Two of Canada’s Famous Unsolved UFO Mysteries
July 2018 (cbc.ca)
• Here are two of Canada’s best known UFO encounters, both occurring in 1967.
• Shag Harbour, Nova Scotia – On October 4th, 1967, the night skies above the village of Shag Harbour, Nova Scotia, were lit up by a string of as many as four flashing lights that crashed into the waters of the Shag Harbour. People could see a large round, orange object, glowing in the water as it sunk. An attempt was made to rescue the crashed ‘aircraft’ but the local Coast Guard and divers could find no debris. No planes were reported missing and eventually the case was labeled as a UFO. Shag Harbour now has a UFO center and every summer holds a festival dedicated to the incident.
• Falcon Lake, Manitoba – On May 20, 1967, Stefan Michalak was walking along the shore of Falcon Lake, 150 kilometers east of Winnipeg when he saw two strange shapes hovering in the sky. One landed near to him. Thinking it was some sort of military aircraft he walked up to an open door on the craft. It suddenly took off and Stefan was singed by a blast of hot air. When he got home he saw that he had burns on his chest in a grid pattern, like the vents he’d seen on the ship. The Royal Canadian Mounted Police investigated the site and found bits of melted metal. In April of 2018, the Royal Canadian Mint released a special coin to mark the Falcon Lake Incident. (see previous ExoNews article on the Falcon Lake incident and commemorative coin here)
A UFO, or an unidentified flying object, is something moving in the sky that can’t be explained. Many times these objects turn out to be satellites, weather balloons or planes, but some sightings remain mysteries. Some people even believe that UFOs are actually alien spacecraft. Even if no one knows for sure what UFOs are, it’s fun to imagine visitors from other planets. What’s more, Canada has had some UFO sightings of its own. Let’s find out about two of our best known UFO mysteries.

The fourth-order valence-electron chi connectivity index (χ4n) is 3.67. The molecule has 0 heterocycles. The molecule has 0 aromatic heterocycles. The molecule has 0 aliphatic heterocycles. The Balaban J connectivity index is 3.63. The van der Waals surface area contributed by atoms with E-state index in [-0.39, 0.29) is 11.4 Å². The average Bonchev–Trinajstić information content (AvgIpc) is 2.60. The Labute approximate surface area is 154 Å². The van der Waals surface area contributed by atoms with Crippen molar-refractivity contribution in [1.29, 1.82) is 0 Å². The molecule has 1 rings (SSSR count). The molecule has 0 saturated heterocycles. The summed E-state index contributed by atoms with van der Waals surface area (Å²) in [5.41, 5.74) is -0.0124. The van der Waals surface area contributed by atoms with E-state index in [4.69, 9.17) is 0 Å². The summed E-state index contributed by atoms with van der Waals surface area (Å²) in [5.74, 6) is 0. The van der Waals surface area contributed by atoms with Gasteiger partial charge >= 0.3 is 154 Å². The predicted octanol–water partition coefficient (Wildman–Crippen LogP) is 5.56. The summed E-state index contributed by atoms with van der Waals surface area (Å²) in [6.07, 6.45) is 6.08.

Shag Harbour, Nova Scotia
On October 4th, 1967, the night skies above the village of Shag Harbour, Nova Scotia, were lit up by a string of as many as four lights. The lights flashed on and off before seeming to crash into the waters of the harbour. People watching saw a large round object, glowing orange in the water before it sunk. Thinking that a plane had crashed, the RCMP organized a rescue attempt. But nothing was found by local boats or the Coast Guard. Divers were called in to search the seafloor, but they too found nothing. No planes were reported missing and eventually the case was labeled as a UFO.
The witnesses aren’t sure what it was, but they know they saw something. Shag Harbour now has a UFO centre and every summer holds a festival dedicated to the incident.
Falcon Lake, Manitoba
The year 1967 was a busy one for UFOs, because on May 20th there was another mysterious sighting — this time about 150 kilometres east of Winnipeg, on the shores of Falcon Lake. Stefan Michalak was an amateur geologist looking for valuable rocks when he saw two strange shapes hovering in the sky. He wasn’t scared, thinking that they were military aircraft and even made sketches of one when it landed nearby. Stefan decided to approach the craft and saw bright lights from an open door on the ship. It took off and Stefan was hit with a blast of hot air that burned his clothes. He managed to get back home and discovered that he had burns on his chest in a grid pattern, like the vents he’d seen on the ship.
The RCMP investigated and found melted bits of metal, along with Stefan’s burned clothing at the site. No one could say what the strange ships were, and while Stefan never claimed to see aliens, it is considered one of the best-documented UFO encounters in Canada. In April of 2018, the Royal Canadian Mint released a special coin to mark the Falcon Lake Incident as one of Canada’s most famous mysteries!
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